Latest Glaciology Stories
One of the deepest ice cores ever drilled in Antarctica is revealing some interesting evidence about the southern continent’s turbulent past and the role Earth’s orbit played in the history of the ice ages.
Once thought to be a major contributor to sea-level rise, a new study indicates glacial melt water was found to have only a minor effect on sea levels.
High heat flow from the mantle into the lithosphere is causing the Greenland ice sheet to melt from below, according to new research published in Sunday’s online edition of the journal Nature Geoscience.
Because sea ice is at its lowest point in 1,500 years, scientists are questioning how ecological communities in the Arctic will be affected by this continued and perhaps accelerating melting process over the next two decades.
Last week's pictures from the North Pole Experimental Observatory showed pools of polar sea water, but experts say they aren't "particularly extreme."
During the Pliocene Epoch, the Earth was substantially warmer than it is today, despite similar concentrations of carbon dioxide in the atmosphere. A new study, led by the University of Colorado Boulder, suggests year-round ice-free conditions across the surface of the Arctic Ocean could explain the difference.
Scientists reported in the journal Scientific Reports that permafrost in a section of Antarctica is melting faster than expected.
Surface meltwater draining through cracks in an ice sheet can warm the sheet from the inside, softening the ice and letting it flow faster, a new NASA-funded study finds.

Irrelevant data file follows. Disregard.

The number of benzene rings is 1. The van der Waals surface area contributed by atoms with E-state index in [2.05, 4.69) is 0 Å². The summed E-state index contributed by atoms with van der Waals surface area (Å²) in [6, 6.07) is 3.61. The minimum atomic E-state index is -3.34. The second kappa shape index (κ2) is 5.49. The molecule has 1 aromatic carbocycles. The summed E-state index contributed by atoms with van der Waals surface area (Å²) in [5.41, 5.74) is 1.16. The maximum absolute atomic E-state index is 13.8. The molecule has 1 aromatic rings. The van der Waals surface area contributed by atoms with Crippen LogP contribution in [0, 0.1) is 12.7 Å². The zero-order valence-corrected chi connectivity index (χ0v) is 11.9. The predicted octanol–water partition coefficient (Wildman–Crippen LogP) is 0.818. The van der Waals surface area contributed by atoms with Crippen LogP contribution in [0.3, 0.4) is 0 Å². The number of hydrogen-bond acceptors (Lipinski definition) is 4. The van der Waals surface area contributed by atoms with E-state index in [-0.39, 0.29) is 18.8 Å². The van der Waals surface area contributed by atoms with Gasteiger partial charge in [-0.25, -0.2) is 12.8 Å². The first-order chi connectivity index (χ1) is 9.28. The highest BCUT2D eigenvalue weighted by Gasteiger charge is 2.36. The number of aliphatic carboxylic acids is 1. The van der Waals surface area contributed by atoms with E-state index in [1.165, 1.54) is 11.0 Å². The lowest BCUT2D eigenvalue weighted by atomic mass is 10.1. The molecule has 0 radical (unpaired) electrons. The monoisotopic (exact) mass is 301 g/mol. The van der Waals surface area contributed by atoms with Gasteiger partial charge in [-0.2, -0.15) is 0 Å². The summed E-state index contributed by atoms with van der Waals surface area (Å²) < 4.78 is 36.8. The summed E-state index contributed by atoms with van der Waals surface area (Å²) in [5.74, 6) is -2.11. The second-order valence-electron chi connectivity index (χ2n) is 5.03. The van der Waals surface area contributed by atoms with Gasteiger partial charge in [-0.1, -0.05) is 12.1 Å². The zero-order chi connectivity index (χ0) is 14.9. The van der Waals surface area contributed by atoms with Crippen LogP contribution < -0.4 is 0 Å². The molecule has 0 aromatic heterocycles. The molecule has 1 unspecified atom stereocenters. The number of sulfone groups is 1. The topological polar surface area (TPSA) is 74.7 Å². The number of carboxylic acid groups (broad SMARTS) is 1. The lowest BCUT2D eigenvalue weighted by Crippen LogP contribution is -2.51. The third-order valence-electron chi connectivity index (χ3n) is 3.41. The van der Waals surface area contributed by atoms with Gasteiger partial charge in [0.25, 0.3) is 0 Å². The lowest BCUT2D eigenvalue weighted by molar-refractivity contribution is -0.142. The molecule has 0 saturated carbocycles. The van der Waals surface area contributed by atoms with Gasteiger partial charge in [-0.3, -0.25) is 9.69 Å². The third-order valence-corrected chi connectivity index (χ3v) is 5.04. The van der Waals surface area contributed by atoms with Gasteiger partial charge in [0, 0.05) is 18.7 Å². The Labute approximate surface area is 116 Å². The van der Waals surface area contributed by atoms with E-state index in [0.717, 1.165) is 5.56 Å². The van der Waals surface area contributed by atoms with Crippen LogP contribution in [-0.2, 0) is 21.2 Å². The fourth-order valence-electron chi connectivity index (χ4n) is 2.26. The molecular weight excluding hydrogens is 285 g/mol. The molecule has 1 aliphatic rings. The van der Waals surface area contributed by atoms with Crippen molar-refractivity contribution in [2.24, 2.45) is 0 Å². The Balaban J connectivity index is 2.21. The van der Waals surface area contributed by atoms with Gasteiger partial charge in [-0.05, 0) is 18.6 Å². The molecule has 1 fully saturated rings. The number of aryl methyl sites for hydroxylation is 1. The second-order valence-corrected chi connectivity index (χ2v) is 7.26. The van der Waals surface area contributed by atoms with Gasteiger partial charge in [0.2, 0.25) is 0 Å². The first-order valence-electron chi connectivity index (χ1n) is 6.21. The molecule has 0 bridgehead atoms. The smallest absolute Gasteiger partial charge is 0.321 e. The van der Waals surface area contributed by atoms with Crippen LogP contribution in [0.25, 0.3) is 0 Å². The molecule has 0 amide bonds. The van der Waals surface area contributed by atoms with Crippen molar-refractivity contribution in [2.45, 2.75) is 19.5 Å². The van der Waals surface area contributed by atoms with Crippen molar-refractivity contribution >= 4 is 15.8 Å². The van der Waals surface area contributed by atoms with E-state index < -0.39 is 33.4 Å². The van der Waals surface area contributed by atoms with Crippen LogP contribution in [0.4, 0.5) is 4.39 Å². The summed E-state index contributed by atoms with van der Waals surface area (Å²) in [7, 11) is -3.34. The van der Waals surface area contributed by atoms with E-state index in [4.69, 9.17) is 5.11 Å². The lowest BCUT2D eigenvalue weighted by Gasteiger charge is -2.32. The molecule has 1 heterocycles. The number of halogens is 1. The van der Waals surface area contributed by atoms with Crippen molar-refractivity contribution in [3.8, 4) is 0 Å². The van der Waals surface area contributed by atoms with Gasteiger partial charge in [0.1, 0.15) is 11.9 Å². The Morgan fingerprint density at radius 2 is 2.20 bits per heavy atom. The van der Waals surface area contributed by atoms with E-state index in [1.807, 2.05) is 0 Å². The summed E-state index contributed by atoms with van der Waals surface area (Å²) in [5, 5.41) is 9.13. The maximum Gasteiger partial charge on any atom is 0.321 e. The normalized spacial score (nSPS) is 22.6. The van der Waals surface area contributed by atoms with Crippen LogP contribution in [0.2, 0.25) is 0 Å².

The Columbia Plateau ecoregion is a Level III ecoregion designed by the United States Environmental Protection Agency in the U.S. states of Oregon and Washington, with little areas over the Washington state border in Idaho. This ecoregion stretches across a wide swath of the Columbia River Basin from the Dalles, Oregon to Lewiston, Idaho to Okanogan, Washington near the Canadian border. It incorporates nearly 500 miles of the Columbia River, as well as the lower reaches of major tributaries....
The Arctic Ocean which is located in the Northern Hemisphere and mostly in the Arctic north polar region, is the shallowest and smallest of the world’s five major oceanic divisions. The International Hydrographic Organization recognizes it as an ocean, although, some oceanographers consider it as the Arctic Mediterranean Sea or simply, the Arctic Sea, classifying it a Mediterranean sea or an estuary of the Atlantic Ocean. Alternatively, the Arctic Ocean can be considered as the northernmost...
Meltwater is water that is released from melting snow or ice. This includes meltwater from glacial ice and ice shelves over oceans. Meltwater is often produced during volcanic eruptions, and can cause dangerous lahars (landslides of wet volcanic debris). When meltwater pools on the surface rather than draining or flowing away, it forms pools known as melt ponds. Meltwater will often refreeze as the temperature drops. Meltwater can also collect or melt under the ice's surface. Sub-glacial...
- Large; stout; burly.